St. Pauli Piers
The piers' waterfront seen towards St. Michaelis
|Location||Bei den St. Pauli-Landungsbrücken|
20359 Hamburg, Germany
|Operated by||HADAG Fährdienst AG|
|Line(s)||61 62 68 72 73 75|
|Platforms||10 bridges (20 berths)|
|Connections|| Landungsbrücken (100 m) |
Landungsbrücken (100 m)
|Structure type||10 floating piers (pontoons)|
|Disabled access||Yes[notes 1]|
|Architect||Raabe & Wöhlecke|
|May||Hafengeburtstag (since 1977)|
|July–August||Hamburg Cruise Days and |
Blue Port (both since 2008)
The St. Pauli Piers (German: St. Pauli Landungsbrücken, often only referred to as Landungsbrücken; German pronunciation: [ˈlandʊŋsˌbʀʏkn̩]), are the largest landing place in the Port of Hamburg, Germany, and also one of Hamburg's major tourist attractions. Other English language translations include St. Pauli Landing Stages or St. Pauli Landing Bridges.
The piers are located in the St. Pauli area of Hamburg, between the lower harbour and the Fischmarkt (Fish Market), on the banks of the Elbe river. The Landungsbrücken today form a central transportation hub, with S-Bahn, U-Bahn and ferry stations, and are also a major tourist magnet with numerous restaurants and departure points for harbour pleasure boats. There is an entrance to the Old Elbe tunnel at the western end of the Landungsbrücken. The eastern end of the building complex is marked by the Pegelturm (water level tower). Halfway up the tower, there is a water level indicator built into the wall, which indicates the current stage of the tides.
The first pier here was built in 1839 at what was then the edge of the harbour. It served as a terminal for steamships, which could be relatively easily filled with coal here. The pier ensured a sufficient security distance from the city, since these ships were fueled by coal which presented a fire risk. The current piers built in 1907 consist of floating pontoons, which are accessible from land by ten movable bridges.
The 688 metres (2,257 ft) long landing place originally served the passenger steamers of the overseas lines. Among others, the great Hapag-Lloyd liners landed here. Today only the HADAG ferries, harbour tour ships and motor launches, passenger ships serving the lower Elbe, and catamarans to Stade and Helgoland still travel to the piers. Ships travel from here daily to the musical island of the concert, "The Lion King".
|Preceding pier||HADAG||Following pier|
| 62 |
| 68 |
weekday peak hours only
| 73 |
| 75 |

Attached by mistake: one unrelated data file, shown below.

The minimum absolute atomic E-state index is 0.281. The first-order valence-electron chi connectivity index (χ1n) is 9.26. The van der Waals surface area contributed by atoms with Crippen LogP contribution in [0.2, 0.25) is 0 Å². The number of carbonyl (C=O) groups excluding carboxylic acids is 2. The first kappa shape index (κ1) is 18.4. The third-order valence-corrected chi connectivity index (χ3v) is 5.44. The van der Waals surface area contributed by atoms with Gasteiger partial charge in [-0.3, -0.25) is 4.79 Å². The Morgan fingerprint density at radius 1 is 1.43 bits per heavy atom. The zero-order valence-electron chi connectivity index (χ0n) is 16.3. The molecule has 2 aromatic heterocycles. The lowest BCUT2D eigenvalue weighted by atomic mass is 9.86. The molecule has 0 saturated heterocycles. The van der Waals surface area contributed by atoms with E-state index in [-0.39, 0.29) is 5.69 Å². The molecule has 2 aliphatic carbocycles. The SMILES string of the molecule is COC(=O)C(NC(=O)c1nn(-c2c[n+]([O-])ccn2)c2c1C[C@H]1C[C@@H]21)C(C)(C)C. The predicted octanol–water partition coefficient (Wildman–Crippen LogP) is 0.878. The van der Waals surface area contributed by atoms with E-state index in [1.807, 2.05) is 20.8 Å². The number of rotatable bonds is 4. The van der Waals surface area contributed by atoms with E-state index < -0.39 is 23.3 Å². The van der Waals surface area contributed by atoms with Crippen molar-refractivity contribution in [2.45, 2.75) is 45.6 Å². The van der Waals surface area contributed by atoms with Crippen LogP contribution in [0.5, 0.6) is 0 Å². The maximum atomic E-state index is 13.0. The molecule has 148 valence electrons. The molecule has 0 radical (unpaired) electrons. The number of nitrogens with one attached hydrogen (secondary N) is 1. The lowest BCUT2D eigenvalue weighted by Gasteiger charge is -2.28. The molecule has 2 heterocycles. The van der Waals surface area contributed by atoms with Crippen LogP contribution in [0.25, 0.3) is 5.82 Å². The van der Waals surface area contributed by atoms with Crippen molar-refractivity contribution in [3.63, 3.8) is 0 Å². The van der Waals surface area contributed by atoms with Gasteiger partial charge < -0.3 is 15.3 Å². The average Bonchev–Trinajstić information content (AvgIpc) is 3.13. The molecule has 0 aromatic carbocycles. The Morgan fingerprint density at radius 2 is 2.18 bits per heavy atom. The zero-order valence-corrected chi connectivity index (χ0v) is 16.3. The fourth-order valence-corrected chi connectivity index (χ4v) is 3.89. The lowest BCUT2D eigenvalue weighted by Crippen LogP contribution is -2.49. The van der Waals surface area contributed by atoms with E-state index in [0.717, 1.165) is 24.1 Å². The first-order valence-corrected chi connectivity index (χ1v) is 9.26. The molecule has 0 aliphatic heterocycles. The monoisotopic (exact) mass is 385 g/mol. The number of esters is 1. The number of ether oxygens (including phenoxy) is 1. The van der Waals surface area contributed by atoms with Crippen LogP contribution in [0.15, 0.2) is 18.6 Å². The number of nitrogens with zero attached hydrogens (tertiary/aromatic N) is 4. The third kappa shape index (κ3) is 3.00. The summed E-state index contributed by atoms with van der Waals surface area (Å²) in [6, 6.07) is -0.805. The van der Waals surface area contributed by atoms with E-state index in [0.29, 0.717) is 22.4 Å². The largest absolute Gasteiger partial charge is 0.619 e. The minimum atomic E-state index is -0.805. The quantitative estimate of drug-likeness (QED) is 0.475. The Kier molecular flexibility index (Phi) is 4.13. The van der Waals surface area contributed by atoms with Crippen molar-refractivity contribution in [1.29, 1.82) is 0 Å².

toward Willkomm-Höft (Wedel)
|Maritime Circle Line||Cap San Diego|
season service only
The old piers were destroyed during the Second World War, so today's pontoons were rebuilt between 1953 and 1955. The last section destroyed in the War, between bridges 2 and 3, was not rebuilt until 1976. During the modernisation begun in 1999, the roofing and lighting were updated. Part of this modernisation is planned to include replacing bridge 7.
The terminal building, built from volcanic tuff, and the piers were constructed between 1907 and 1909 in the same location as the old Landungsbrücken. It was designed as a representative shipping station by the architectural company of Raabe & Wöhlecke for the department of river and harbour construction of the construction deputation. With its length of 205 m, its numerous gateways to the ships' piers, its domes and towers, it sets a structural accent. The architectural sculptures were created by Arthur Bock.
The complex was classified as a historical monument on 15 September 2003.
Public transport interchange
One of Hamburg's oldest and largest sewerage systems is near the Landungsbrücken. It is part of the "Stadtwasserkunst" designed by William Lindley in 1842. The Geest-Stammsiel collects sewage from far parts of the city before it is transported under the Elbe to the main purification plant Köhlbrandhöft on the opposite side of the Elbe, by means of a pumping station about 100 m upstream of the old Elbe tunnel. The sluice can be travelled by boat. For the rowing trips of Kaiser Willhelm II, a separate underground dock was constructed, viewable by appointment.
- Depending on tidal conditions, the landing bridges may be to steep to comply with disabled accessibility.
- "Landungsbrücken - Hamburg's water station". hamburg-travel.com. Hamburg Tourismus GmbH. Retrieved 29 May 2015.
- "Hamburg Port Anniversary - Welcome aboard!". hamburg.de. Free and Hanseatic City of Hamburg. Retrieved 31 May 2015.
- "The Hamburg Cruise Days and the Blue Port Hamburg". hamburgcruisedays.de. red roses communications GmbH. Retrieved 31 May 2015.
Media related to Landungsbrücken at Wikimedia Commons